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Arthur Blank continues the Falcons’ effort to downplay intensity of trade talks for Deshaun Watson

The Falcons owner spoke with media Tuesday and talked about the team’s future, along with vague remarks on the trade that wasn’t.

SiriusXM At Super Bowl LVI - Wednesday Photo by Cindy Ord/Getty Images for SiriusXM

Here’s what was reported about the Atlanta Falcons and their interest in Deshaun Watson: They were finalists, and maybe seemingly the favorite until the Browns swooped in. Watson was calling Leonard Fournette and Jarvis Landry and urging them to come play with him in Atlanta. The Falcons had an approved trade package on the table with the Texans. They asked and got Matt Ryan to defer a roster bonus for a few days while they worked on a trade, giving them somewhat of a hard deadline to keep or move Ryan. They had not talked to the accusers or their lawyer, and were vague on who else they reached out to.

Here’s what the Falcons themselves are saying about that pursuit: They had a conversation with Watson, they were exploring a trade, they never felt it was final. It was a group decision to pursue the move. They did some due diligence—how much is very unclear—but certainly they would have done more if they had felt they were going to actually make a trade.

Arthur Blank stuck to that story today, as you’d expect, in several interviews with the media during league meetings in Florida. He reiterated that it was a group decision to have a conversation with Watson, offered some roundabout thoughts about the grand jury decisions and the civil cases, and talked about the team’s future sans Matt Ryan, specifically the salary cap. He all but pledged to put Ryan in the team’s Ring of Honor, lamented the loss of players like De’Vondre Campbell and Foye Oluokun due to salary cap issues, and said he wants fans to know the team is thinking long-term. Blank has sounded like a man tired of losing for a while now, and what he sees in the team’s less cap-restricted future is obviously a better chance of winning. That’s likely what he saw in Watson, too.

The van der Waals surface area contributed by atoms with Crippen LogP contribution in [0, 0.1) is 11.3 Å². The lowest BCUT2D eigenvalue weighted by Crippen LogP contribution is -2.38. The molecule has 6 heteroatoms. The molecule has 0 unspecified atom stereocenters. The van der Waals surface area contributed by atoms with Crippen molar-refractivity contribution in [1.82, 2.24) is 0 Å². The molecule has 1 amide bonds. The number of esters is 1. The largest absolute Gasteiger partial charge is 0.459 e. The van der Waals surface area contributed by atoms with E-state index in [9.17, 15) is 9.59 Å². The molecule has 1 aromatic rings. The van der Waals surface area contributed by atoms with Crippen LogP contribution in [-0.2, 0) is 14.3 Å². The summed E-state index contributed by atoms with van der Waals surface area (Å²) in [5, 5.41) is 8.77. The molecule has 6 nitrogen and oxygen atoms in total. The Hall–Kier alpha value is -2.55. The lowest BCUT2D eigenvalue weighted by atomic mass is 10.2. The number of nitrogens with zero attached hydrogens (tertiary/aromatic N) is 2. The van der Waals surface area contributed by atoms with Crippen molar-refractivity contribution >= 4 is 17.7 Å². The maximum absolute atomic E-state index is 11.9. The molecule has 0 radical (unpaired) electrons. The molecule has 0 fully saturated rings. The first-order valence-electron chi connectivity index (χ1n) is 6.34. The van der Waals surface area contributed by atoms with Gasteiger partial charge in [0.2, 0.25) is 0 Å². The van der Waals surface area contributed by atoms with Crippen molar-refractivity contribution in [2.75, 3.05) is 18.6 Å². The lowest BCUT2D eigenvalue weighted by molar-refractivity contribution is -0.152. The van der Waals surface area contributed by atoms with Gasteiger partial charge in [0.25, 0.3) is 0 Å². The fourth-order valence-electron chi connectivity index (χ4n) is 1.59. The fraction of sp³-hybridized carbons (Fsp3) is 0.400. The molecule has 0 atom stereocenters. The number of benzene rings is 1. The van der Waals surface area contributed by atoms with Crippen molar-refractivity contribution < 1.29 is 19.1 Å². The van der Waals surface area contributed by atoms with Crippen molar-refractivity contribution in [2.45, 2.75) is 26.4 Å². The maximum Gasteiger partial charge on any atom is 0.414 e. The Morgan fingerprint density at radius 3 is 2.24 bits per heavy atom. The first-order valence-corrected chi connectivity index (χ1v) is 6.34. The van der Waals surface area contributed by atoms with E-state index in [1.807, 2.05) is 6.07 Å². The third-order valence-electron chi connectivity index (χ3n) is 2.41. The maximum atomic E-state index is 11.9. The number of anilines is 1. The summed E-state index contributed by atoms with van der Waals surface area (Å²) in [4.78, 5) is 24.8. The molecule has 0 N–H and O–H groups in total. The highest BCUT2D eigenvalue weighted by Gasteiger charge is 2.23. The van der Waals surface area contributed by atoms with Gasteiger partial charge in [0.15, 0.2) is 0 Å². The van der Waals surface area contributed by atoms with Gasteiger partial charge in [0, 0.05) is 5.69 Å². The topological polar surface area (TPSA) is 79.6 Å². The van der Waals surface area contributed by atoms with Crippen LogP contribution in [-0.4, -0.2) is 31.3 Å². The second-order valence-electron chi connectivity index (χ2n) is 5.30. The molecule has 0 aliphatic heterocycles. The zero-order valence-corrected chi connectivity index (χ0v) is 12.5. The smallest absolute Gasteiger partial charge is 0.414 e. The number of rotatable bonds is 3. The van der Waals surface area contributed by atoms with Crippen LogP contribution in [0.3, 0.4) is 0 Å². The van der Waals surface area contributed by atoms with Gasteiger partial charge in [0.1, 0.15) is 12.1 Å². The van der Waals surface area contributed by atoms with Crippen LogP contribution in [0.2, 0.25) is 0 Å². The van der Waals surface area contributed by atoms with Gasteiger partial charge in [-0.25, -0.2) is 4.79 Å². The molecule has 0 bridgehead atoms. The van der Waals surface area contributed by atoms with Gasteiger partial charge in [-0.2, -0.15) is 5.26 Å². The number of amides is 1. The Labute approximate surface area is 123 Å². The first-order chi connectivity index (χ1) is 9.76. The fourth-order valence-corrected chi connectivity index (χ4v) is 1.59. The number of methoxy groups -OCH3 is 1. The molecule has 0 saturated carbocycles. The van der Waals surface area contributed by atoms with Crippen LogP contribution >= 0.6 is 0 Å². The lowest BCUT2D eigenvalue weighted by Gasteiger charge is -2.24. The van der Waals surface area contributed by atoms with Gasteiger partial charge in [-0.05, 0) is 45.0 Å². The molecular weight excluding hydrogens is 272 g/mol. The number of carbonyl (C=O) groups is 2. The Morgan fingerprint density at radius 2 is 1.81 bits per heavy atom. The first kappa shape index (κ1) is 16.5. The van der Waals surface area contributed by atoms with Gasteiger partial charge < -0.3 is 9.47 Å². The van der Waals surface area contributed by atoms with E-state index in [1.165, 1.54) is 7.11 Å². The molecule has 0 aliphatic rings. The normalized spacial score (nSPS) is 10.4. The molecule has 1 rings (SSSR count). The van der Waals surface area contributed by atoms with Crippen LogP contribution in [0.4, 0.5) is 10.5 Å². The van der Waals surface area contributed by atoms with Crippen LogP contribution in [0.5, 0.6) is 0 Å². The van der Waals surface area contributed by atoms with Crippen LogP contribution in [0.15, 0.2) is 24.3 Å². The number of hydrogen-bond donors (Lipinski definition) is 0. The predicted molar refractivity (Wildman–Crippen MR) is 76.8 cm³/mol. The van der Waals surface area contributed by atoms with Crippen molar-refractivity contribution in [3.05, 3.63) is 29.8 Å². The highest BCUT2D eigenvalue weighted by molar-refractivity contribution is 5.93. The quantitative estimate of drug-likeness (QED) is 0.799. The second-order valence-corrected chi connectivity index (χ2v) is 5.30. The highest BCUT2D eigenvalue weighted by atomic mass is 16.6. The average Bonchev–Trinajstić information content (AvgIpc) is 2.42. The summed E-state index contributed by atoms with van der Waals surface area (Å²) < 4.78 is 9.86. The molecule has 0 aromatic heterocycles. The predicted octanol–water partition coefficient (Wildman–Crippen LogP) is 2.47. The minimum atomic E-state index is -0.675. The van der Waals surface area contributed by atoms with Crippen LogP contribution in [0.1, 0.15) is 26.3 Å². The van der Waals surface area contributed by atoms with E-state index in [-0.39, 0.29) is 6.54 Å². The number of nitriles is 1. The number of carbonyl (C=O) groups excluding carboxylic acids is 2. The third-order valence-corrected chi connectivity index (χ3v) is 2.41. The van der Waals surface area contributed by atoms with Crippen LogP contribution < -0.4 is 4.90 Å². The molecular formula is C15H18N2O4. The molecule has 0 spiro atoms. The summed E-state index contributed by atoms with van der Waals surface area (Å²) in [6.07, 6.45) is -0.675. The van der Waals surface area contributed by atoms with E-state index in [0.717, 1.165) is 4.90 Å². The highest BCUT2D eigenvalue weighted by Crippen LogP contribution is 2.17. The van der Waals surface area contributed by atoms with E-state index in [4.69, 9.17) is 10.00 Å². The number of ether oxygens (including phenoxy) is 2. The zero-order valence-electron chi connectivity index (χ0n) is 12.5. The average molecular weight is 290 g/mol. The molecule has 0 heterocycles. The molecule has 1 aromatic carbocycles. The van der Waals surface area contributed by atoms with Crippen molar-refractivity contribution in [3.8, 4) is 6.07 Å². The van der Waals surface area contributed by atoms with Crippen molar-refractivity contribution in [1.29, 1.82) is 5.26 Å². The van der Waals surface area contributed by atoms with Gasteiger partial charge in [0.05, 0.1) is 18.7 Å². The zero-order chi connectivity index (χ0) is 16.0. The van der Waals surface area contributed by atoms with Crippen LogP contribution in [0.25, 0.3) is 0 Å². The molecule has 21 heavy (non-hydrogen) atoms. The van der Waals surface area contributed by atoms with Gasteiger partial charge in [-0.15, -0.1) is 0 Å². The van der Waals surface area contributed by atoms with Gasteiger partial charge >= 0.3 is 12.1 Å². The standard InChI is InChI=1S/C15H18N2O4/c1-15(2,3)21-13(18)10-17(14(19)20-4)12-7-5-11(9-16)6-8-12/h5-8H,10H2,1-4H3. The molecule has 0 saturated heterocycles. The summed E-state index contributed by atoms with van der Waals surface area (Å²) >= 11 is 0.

Indeed, this is a team that wants you to focus on the future of the franchise, given that the present is full of question marks, and that desire is only heightened by the clear level of discomfort Atlanta’s brass has with going into any sort of detail about why they pursued Watson and how close they felt they were to actually making a trade. We wouldn’t have gotten that detail even if they had made the trade, but there would have been a pressing need to assure stakeholders and reporters that they had really thought it through and done their homework. Because they didn’t, well, it was an exploration and all of this will make sense if you don’t think too hard about timelines.

The two stories—the reports that the Falcons were favorites to land Watson and the Falcons saying they were never even close to doing so—do not align in any way, shape, or form, but I’m not even convinced they’re supposed to. Atlanta is just trying to get through this media cycle with a vague but consistent front, one that acknowledges interest but does not acknowledge the sort of full-court press that was widely reported, as well as one that asks us to believe the team would’ve held off on executing a trade to take a closer look at the allegations despite competing with the Saints and ultimately the Browns to get a deal done in a tight timeframe, among other things that do not hold up to even mild scrutiny.

If that front is dull enough that the questions stop being asked and enough fans and reporters take even the most unconvincing answers at face value, the Falcons will consider the strategy a success. With the passage of time, we know that playbook has worked for other teams trying to tiptoe past significant legal or ethical issues faced by trade targets, players, staff, or maybe especially team owners. The Falcons know what they’re doing, and they know barring an explosive leak from inside the building that reveals the team was minutes away from getting a deal done, they’ll never have to fully and satisfactorily answer the questions being lobbed their way by reporters.

Watson is in Cleveland with a fully guaranteed deal, where the brass is working hard to sell a man with some truly weird deposition answers to a divided fanbase the same way Atlanta would have. The Falcons, meanwhile, have Marcus Mariota under center now and the NFL Draft right around the corner, and they’d like very much if any discussion of Watson finally faded away and they were left only to talk about a future we all hope is much brighter for the franchise.

With the free agent signings piling up, the Browns left to answer for and build around Watson, and the draft so close, it’s likely they’ll get their wish soon enough.